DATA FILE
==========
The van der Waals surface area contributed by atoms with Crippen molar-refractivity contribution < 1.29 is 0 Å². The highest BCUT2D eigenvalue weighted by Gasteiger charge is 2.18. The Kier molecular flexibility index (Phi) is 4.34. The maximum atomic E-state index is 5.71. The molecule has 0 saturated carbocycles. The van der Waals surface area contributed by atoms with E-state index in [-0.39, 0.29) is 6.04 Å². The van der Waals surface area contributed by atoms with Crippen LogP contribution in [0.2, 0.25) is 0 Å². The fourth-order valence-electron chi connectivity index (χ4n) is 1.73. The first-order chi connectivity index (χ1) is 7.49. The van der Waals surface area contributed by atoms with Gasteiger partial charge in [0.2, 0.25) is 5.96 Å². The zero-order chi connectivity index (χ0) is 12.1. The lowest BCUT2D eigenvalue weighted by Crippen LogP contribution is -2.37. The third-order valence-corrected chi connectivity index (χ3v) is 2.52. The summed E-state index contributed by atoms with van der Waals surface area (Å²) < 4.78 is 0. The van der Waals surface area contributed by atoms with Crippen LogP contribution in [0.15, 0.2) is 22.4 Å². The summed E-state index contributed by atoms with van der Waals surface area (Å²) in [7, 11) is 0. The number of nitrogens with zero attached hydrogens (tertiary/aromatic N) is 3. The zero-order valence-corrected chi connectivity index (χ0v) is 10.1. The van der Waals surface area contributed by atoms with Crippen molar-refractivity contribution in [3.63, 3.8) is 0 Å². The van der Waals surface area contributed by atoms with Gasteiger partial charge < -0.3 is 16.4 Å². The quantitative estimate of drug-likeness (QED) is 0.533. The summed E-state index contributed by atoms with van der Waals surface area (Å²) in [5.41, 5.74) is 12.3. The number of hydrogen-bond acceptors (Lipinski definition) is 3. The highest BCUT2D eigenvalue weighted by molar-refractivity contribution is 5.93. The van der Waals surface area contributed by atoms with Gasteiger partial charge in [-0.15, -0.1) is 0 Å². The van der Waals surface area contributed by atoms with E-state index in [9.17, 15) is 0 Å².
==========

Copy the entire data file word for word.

The van der Waals surface area contributed by atoms with Crippen molar-refractivity contribution < 1.29 is 0 Å². The highest BCUT2D eigenvalue weighted by Gasteiger charge is 2.18. The Kier molecular flexibility index (Phi) is 4.34. The maximum atomic E-state index is 5.71. The molecule has 0 saturated carbocycles. The van der Waals surface area contributed by atoms with E-state index in [-0.39, 0.29) is 6.04 Å². The van der Waals surface area contributed by atoms with Crippen LogP contribution in [0.2, 0.25) is 0 Å². The fourth-order valence-electron chi connectivity index (χ4n) is 1.73. The first-order chi connectivity index (χ1) is 7.49. The van der Waals surface area contributed by atoms with Gasteiger partial charge in [0.2, 0.25) is 5.96 Å². The zero-order chi connectivity index (χ0) is 12.1. The lowest BCUT2D eigenvalue weighted by Crippen LogP contribution is -2.37. The third-order valence-corrected chi connectivity index (χ3v) is 2.52. The summed E-state index contributed by atoms with van der Waals surface area (Å²) < 4.78 is 0. The van der Waals surface area contributed by atoms with Crippen LogP contribution in [0.15, 0.2) is 22.4 Å². The summed E-state index contributed by atoms with van der Waals surface area (Å²) in [7, 11) is 0. The number of nitrogens with zero attached hydrogens (tertiary/aromatic N) is 3. The zero-order valence-corrected chi connectivity index (χ0v) is 10.1. The van der Waals surface area contributed by atoms with Crippen molar-refractivity contribution in [3.63, 3.8) is 0 Å². The van der Waals surface area contributed by atoms with Gasteiger partial charge < -0.3 is 16.4 Å². The quantitative estimate of drug-likeness (QED) is 0.533. The summed E-state index contributed by atoms with van der Waals surface area (Å²) in [5.41, 5.74) is 12.3. The number of hydrogen-bond acceptors (Lipinski definition) is 3. The highest BCUT2D eigenvalue weighted by molar-refractivity contribution is 5.93. The van der Waals surface area contributed by atoms with Gasteiger partial charge in [-0.15, -0.1) is 0 Å². The van der Waals surface area contributed by atoms with E-state index in [9.17, 15) is 0 Å².